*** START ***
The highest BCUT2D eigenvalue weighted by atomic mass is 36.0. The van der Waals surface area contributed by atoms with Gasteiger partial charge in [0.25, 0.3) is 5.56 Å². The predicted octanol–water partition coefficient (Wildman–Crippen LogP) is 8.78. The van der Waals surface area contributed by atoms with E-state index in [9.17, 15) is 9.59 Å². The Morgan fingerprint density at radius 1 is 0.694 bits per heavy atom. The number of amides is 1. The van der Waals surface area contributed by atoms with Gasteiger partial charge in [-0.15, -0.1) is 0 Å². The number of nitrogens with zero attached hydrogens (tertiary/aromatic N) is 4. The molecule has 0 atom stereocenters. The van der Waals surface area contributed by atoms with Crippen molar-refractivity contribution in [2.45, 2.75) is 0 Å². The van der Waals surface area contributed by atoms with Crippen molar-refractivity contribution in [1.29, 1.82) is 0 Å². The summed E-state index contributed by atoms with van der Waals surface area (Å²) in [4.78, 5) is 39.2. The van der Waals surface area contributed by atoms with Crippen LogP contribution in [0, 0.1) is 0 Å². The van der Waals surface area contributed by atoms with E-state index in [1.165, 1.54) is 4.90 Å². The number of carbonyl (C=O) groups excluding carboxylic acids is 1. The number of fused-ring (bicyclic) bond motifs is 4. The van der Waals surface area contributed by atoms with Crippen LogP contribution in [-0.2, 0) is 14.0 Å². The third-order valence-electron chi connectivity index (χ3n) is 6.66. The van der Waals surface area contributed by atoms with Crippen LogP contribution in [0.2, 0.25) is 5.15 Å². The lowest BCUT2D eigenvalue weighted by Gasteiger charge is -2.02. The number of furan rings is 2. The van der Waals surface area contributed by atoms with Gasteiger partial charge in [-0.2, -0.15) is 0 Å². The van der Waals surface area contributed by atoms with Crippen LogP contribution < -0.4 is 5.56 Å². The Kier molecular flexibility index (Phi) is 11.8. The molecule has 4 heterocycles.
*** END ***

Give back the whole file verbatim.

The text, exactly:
The highest BCUT2D eigenvalue weighted by atomic mass is 36.0. The van der Waals surface area contributed by atoms with Gasteiger partial charge in [0.25, 0.3) is 5.56 Å². The predicted octanol–water partition coefficient (Wildman–Crippen LogP) is 8.78. The van der Waals surface area contributed by atoms with E-state index in [9.17, 15) is 9.59 Å². The Morgan fingerprint density at radius 1 is 0.694 bits per heavy atom. The number of amides is 1. The van der Waals surface area contributed by atoms with Gasteiger partial charge in [-0.15, -0.1) is 0 Å². The number of nitrogens with zero attached hydrogens (tertiary/aromatic N) is 4. The molecule has 0 atom stereocenters. The van der Waals surface area contributed by atoms with Crippen molar-refractivity contribution in [2.45, 2.75) is 0 Å². The van der Waals surface area contributed by atoms with Crippen molar-refractivity contribution in [1.29, 1.82) is 0 Å². The summed E-state index contributed by atoms with van der Waals surface area (Å²) in [4.78, 5) is 39.2. The van der Waals surface area contributed by atoms with Crippen LogP contribution in [0, 0.1) is 0 Å². The van der Waals surface area contributed by atoms with E-state index in [1.165, 1.54) is 4.90 Å². The number of carbonyl (C=O) groups excluding carboxylic acids is 1. The number of fused-ring (bicyclic) bond motifs is 4. The van der Waals surface area contributed by atoms with Crippen LogP contribution in [-0.2, 0) is 14.0 Å². The third-order valence-electron chi connectivity index (χ3n) is 6.66. The van der Waals surface area contributed by atoms with Crippen LogP contribution in [0.2, 0.25) is 5.15 Å². The lowest BCUT2D eigenvalue weighted by Gasteiger charge is -2.02. The number of furan rings is 2. The van der Waals surface area contributed by atoms with Gasteiger partial charge in [-0.2, -0.15) is 0 Å². The van der Waals surface area contributed by atoms with Crippen LogP contribution < -0.4 is 5.56 Å². The Kier molecular flexibility index (Phi) is 11.8. The molecule has 4 heterocycles.